This year marks the 20th anniversary of the USA hosting the 1994 World Cup, after which the U.S. Soccer Foundation was created to distribute profits from the tournament to further the growth of the sport in this country. The Foundation has since awarded more than $59 million into soccer organizations and field-building initiatives nationwide.
Ed Foster-Simeon, the U.S. Soccer Foundation President & CEO since 2008, spoke with us about how the Foundation is accelerating its efforts to provide opportunities to low-income children across the country with Soccer for Success, a free after-school program that partners with community-based organizations across the country.
SOCCER AMERICA: Why did the Foundation create Soccer for Success -- becoming more hands-on in supporting inner-city programs?
ED FOSTER-SIMEON: A few years ago, we had a listening session with groups around the country that were trying to make this happen and we learned a lot from that conversation. There were a lot of people out there trying -- but making it sustainable and ongoing is a real challenge.
Soccer for Success is in its third year now. We don’t run it ourselves. We design the curriculum. We provide the training and technical support. But we partner with groups in the communities that we feel really know how to get things done.
We have really zeroed in on under-served, economically disadvantaged urban communities.
The game has really blown up in this country but it’s been largely in suburban middle-class communities. In a lot of the urban spaces, lower-income in particular, the infrastructure isn’t there, the social infrastructure isn’t there, and the resources aren’t there.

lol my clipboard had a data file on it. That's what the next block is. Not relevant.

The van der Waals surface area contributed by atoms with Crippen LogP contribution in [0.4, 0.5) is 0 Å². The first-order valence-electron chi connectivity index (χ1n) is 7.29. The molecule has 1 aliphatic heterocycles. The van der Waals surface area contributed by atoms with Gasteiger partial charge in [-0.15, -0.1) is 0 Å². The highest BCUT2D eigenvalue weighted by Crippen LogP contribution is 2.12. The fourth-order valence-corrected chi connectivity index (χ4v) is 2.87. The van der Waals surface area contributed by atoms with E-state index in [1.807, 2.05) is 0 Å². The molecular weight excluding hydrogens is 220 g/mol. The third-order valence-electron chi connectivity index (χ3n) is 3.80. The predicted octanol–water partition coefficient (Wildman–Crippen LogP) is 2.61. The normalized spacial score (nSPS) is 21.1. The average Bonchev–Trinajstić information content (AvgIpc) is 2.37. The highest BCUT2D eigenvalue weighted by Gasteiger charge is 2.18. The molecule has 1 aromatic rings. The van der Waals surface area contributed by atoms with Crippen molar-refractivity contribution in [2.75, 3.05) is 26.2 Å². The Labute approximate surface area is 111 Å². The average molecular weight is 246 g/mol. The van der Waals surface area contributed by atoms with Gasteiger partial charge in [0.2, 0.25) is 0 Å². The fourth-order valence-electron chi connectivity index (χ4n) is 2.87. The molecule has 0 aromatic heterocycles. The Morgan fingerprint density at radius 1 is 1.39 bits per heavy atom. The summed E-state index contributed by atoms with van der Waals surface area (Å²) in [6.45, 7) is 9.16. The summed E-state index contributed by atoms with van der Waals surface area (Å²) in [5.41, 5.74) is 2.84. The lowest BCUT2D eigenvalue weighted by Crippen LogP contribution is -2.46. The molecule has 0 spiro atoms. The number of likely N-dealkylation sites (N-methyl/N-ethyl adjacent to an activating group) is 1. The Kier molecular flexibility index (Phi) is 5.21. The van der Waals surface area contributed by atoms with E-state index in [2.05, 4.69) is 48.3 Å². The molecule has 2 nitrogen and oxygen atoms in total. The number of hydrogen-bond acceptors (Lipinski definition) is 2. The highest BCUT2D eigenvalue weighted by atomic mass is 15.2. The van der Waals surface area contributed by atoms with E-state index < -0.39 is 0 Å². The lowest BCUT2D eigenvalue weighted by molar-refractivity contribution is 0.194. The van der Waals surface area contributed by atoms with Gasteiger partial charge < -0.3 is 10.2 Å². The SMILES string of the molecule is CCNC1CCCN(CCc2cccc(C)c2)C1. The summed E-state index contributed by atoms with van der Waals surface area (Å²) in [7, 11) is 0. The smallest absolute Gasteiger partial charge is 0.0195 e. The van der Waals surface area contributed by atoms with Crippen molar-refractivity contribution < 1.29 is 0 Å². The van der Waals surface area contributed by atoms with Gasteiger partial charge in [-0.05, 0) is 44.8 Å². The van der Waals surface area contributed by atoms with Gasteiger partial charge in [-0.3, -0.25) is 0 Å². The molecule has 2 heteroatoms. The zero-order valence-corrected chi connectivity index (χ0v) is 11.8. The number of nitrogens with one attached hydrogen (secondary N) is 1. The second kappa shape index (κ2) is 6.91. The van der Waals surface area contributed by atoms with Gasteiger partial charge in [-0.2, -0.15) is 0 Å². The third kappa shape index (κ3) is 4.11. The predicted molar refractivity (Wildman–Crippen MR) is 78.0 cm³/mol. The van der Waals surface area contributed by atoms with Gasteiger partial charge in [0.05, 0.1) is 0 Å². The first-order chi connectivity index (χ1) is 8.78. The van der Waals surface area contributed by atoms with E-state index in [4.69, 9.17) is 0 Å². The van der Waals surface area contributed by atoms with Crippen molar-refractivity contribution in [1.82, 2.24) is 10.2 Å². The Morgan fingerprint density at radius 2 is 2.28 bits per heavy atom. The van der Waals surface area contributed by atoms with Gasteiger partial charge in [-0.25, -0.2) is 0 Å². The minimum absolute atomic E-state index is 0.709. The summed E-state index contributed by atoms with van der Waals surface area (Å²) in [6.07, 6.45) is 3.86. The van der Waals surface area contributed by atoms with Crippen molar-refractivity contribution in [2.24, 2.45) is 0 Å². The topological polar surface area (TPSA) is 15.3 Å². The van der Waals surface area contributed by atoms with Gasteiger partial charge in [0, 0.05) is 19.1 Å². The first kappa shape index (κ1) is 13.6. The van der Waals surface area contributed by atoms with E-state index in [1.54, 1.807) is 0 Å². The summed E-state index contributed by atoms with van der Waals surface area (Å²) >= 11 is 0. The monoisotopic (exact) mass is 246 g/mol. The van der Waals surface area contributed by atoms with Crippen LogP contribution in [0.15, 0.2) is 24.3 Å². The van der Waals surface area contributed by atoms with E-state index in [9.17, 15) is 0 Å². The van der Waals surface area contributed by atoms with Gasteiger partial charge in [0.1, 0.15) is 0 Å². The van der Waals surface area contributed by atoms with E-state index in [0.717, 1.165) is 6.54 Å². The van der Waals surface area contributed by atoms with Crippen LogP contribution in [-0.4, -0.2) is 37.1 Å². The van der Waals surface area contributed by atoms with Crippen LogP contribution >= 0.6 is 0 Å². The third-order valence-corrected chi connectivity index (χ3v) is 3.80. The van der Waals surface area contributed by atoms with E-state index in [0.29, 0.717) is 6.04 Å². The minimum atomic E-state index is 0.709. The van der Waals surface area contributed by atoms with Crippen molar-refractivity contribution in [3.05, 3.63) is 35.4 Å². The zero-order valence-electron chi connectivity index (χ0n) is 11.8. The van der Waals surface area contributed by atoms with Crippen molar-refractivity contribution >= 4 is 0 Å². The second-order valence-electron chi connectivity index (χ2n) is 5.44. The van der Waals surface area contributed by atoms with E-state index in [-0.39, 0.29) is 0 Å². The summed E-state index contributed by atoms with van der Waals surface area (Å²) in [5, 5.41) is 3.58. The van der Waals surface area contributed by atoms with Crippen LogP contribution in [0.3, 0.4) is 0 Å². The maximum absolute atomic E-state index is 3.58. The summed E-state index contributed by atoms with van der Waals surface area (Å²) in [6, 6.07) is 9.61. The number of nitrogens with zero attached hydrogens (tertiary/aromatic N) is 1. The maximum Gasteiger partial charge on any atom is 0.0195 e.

The traditional pay-to-play club model doesn’t serve those areas.
SOCCER AMERICA: What age group does Soccer for Success aim at?
ED FOSTER-SIMEON: We’re focused on elementary and middle school. The format that we’re using is not league structured. Basically creating small-sided game opportunities in after-school hours, and on Friday or the third day they play a round-robin.
We’re really trying to keep it focused on skill development, enjoyment of the game, and trying to keep it from turning into that crazy where you have U-7 state championships that takes out the fun of the game for a lot of the kids.
SOCCER AMERICA: How big of a problem is it that kids don’t have enough opportunities to play?
ED FOSTER-SIMEON: People underestimate this: But safety is a big issue. People talk about, “Oh, how come kids don’t go out and play like we used to do?”
But if you live in a tough neighborhood like South Central L.A. or South Side Chicago, unless the parents know there’s a safe place for them to play, the parents are quite happy seeing their kids sitting at home on the couch playing a video. Because they know they’re safe.
Creating a safe environment for kids to play after school is Step 1. In addition to the programming, we also have field-building in those communities.
The Foundation has historically focused on full-sized fields but what we found is that the space doesn’t exist in these areas. So we do a lot more mini-fields, futsal courts …
It makes a huge difference. Having a soccer space. And it's not just for the kids in program, it’s available for kids throughout the day.